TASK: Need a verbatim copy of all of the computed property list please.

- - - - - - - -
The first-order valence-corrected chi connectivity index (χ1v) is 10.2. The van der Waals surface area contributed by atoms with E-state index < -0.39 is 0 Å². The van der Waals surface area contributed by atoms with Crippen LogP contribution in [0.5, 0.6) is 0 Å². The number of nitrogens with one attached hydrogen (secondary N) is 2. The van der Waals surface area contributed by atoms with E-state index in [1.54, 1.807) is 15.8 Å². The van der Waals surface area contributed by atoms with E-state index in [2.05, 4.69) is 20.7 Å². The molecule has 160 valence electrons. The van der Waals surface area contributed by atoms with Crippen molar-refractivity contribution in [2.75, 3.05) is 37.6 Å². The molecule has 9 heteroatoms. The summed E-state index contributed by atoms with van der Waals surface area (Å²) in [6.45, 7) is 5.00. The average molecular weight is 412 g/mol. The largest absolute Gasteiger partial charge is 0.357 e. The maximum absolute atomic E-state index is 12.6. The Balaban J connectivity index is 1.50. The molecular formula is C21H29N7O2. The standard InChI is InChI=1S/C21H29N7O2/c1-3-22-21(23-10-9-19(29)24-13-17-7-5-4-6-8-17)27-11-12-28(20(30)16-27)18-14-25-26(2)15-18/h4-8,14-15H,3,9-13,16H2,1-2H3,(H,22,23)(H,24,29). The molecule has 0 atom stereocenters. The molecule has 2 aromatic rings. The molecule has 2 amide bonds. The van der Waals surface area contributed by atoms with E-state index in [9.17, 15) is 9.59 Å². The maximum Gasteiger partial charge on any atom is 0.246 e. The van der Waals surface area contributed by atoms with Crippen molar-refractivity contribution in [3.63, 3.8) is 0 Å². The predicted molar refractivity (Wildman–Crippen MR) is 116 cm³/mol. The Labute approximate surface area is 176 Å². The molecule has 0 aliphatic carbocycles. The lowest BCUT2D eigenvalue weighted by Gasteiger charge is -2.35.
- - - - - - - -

The first-order valence-corrected chi connectivity index (χ1v) is 10.2. The van der Waals surface area contributed by atoms with E-state index < -0.39 is 0 Å². The van der Waals surface area contributed by atoms with Crippen LogP contribution in [0.5, 0.6) is 0 Å². The number of nitrogens with one attached hydrogen (secondary N) is 2. The van der Waals surface area contributed by atoms with E-state index in [1.54, 1.807) is 15.8 Å². The van der Waals surface area contributed by atoms with E-state index in [2.05, 4.69) is 20.7 Å². The molecule has 160 valence electrons. The van der Waals surface area contributed by atoms with Crippen molar-refractivity contribution in [2.75, 3.05) is 37.6 Å². The molecule has 9 heteroatoms. The summed E-state index contributed by atoms with van der Waals surface area (Å²) in [6.45, 7) is 5.00. The average molecular weight is 412 g/mol. The largest absolute Gasteiger partial charge is 0.357 e. The maximum absolute atomic E-state index is 12.6. The Balaban J connectivity index is 1.50. The molecular formula is C21H29N7O2. The standard InChI is InChI=1S/C21H29N7O2/c1-3-22-21(23-10-9-19(29)24-13-17-7-5-4-6-8-17)27-11-12-28(20(30)16-27)18-14-25-26(2)15-18/h4-8,14-15H,3,9-13,16H2,1-2H3,(H,22,23)(H,24,29). The molecule has 0 atom stereocenters. The molecule has 2 aromatic rings. The molecule has 2 amide bonds. The van der Waals surface area contributed by atoms with E-state index in [9.17, 15) is 9.59 Å². The maximum Gasteiger partial charge on any atom is 0.246 e. The van der Waals surface area contributed by atoms with Crippen molar-refractivity contribution in [3.63, 3.8) is 0 Å². The predicted molar refractivity (Wildman–Crippen MR) is 116 cm³/mol. The Labute approximate surface area is 176 Å². The molecule has 0 aliphatic carbocycles. The lowest BCUT2D eigenvalue weighted by Gasteiger charge is -2.35.